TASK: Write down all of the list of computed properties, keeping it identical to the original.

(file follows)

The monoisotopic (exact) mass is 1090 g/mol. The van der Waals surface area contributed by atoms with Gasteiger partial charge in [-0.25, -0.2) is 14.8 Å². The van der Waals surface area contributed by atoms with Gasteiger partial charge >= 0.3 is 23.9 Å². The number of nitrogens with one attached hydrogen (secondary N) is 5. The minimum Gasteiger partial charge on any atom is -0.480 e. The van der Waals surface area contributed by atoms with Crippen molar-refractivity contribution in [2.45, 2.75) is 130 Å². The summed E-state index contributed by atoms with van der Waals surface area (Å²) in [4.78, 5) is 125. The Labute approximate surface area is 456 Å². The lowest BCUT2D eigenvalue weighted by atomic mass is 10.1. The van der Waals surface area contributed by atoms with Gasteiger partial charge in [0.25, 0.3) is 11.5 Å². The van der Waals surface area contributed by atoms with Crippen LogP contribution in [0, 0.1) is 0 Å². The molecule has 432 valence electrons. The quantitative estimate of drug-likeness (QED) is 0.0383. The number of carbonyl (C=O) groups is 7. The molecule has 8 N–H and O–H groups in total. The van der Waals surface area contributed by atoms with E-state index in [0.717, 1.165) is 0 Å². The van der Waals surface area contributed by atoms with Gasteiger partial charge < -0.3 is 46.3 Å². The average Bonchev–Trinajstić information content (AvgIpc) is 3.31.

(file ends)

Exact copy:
The monoisotopic (exact) mass is 1090 g/mol. The van der Waals surface area contributed by atoms with Gasteiger partial charge in [-0.25, -0.2) is 14.8 Å². The van der Waals surface area contributed by atoms with Gasteiger partial charge >= 0.3 is 23.9 Å². The number of nitrogens with one attached hydrogen (secondary N) is 5. The minimum Gasteiger partial charge on any atom is -0.480 e. The van der Waals surface area contributed by atoms with Crippen molar-refractivity contribution in [2.45, 2.75) is 130 Å². The summed E-state index contributed by atoms with van der Waals surface area (Å²) in [4.78, 5) is 125. The Labute approximate surface area is 456 Å². The lowest BCUT2D eigenvalue weighted by atomic mass is 10.1. The van der Waals surface area contributed by atoms with Gasteiger partial charge in [0.25, 0.3) is 11.5 Å². The van der Waals surface area contributed by atoms with Crippen LogP contribution in [0, 0.1) is 0 Å². The molecule has 432 valence electrons. The quantitative estimate of drug-likeness (QED) is 0.0383. The number of carbonyl (C=O) groups is 7. The molecule has 8 N–H and O–H groups in total. The van der Waals surface area contributed by atoms with E-state index in [0.717, 1.165) is 0 Å². The van der Waals surface area contributed by atoms with Gasteiger partial charge < -0.3 is 46.3 Å². The average Bonchev–Trinajstić information content (AvgIpc) is 3.31.